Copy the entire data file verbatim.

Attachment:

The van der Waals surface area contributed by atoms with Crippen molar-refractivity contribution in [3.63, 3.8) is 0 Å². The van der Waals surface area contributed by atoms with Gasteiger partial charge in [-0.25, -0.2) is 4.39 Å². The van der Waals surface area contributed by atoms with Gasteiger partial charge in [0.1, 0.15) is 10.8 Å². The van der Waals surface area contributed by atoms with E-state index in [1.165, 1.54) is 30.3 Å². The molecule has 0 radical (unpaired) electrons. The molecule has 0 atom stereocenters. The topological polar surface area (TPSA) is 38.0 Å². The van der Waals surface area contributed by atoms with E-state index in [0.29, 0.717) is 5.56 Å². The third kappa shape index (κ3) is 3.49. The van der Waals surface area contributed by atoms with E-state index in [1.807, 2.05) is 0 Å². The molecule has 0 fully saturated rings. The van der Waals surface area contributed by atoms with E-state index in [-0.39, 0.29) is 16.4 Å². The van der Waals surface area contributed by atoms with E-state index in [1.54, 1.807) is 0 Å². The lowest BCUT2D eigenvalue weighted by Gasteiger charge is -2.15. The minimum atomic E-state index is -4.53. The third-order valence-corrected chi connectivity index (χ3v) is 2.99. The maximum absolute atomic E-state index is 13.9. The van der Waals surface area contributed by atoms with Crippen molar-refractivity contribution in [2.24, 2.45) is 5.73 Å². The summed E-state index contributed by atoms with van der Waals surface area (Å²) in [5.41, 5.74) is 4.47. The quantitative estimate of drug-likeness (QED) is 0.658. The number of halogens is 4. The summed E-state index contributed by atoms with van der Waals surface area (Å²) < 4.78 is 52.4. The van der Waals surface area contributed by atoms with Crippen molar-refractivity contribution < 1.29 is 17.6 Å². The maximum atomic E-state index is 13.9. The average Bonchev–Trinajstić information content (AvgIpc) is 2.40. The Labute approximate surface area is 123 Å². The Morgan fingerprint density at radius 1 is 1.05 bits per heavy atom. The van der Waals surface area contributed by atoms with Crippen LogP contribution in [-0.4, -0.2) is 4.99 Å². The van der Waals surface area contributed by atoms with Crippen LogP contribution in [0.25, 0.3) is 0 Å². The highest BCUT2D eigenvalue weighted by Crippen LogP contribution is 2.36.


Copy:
The van der Waals surface area contributed by atoms with Crippen molar-refractivity contribution in [3.63, 3.8) is 0 Å². The van der Waals surface area contributed by atoms with Gasteiger partial charge in [-0.25, -0.2) is 4.39 Å². The van der Waals surface area contributed by atoms with Gasteiger partial charge in [0.1, 0.15) is 10.8 Å². The van der Waals surface area contributed by atoms with E-state index in [1.165, 1.54) is 30.3 Å². The molecule has 0 radical (unpaired) electrons. The molecule has 0 atom stereocenters. The topological polar surface area (TPSA) is 38.0 Å². The van der Waals surface area contributed by atoms with E-state index in [0.29, 0.717) is 5.56 Å². The third kappa shape index (κ3) is 3.49. The van der Waals surface area contributed by atoms with E-state index in [1.807, 2.05) is 0 Å². The molecule has 0 fully saturated rings. The van der Waals surface area contributed by atoms with E-state index in [-0.39, 0.29) is 16.4 Å². The van der Waals surface area contributed by atoms with E-state index in [1.54, 1.807) is 0 Å². The lowest BCUT2D eigenvalue weighted by Gasteiger charge is -2.15. The minimum atomic E-state index is -4.53. The third-order valence-corrected chi connectivity index (χ3v) is 2.99. The maximum absolute atomic E-state index is 13.9. The van der Waals surface area contributed by atoms with Crippen molar-refractivity contribution in [2.24, 2.45) is 5.73 Å². The summed E-state index contributed by atoms with van der Waals surface area (Å²) in [5.41, 5.74) is 4.47. The quantitative estimate of drug-likeness (QED) is 0.658. The number of halogens is 4. The summed E-state index contributed by atoms with van der Waals surface area (Å²) < 4.78 is 52.4. The van der Waals surface area contributed by atoms with Crippen molar-refractivity contribution < 1.29 is 17.6 Å². The maximum atomic E-state index is 13.9. The average Bonchev–Trinajstić information content (AvgIpc) is 2.40. The Labute approximate surface area is 123 Å². The Morgan fingerprint density at radius 1 is 1.05 bits per heavy atom. The van der Waals surface area contributed by atoms with Crippen LogP contribution in [-0.4, -0.2) is 4.99 Å². The van der Waals surface area contributed by atoms with Crippen LogP contribution in [0.25, 0.3) is 0 Å². The highest BCUT2D eigenvalue weighted by Crippen LogP contribution is 2.36.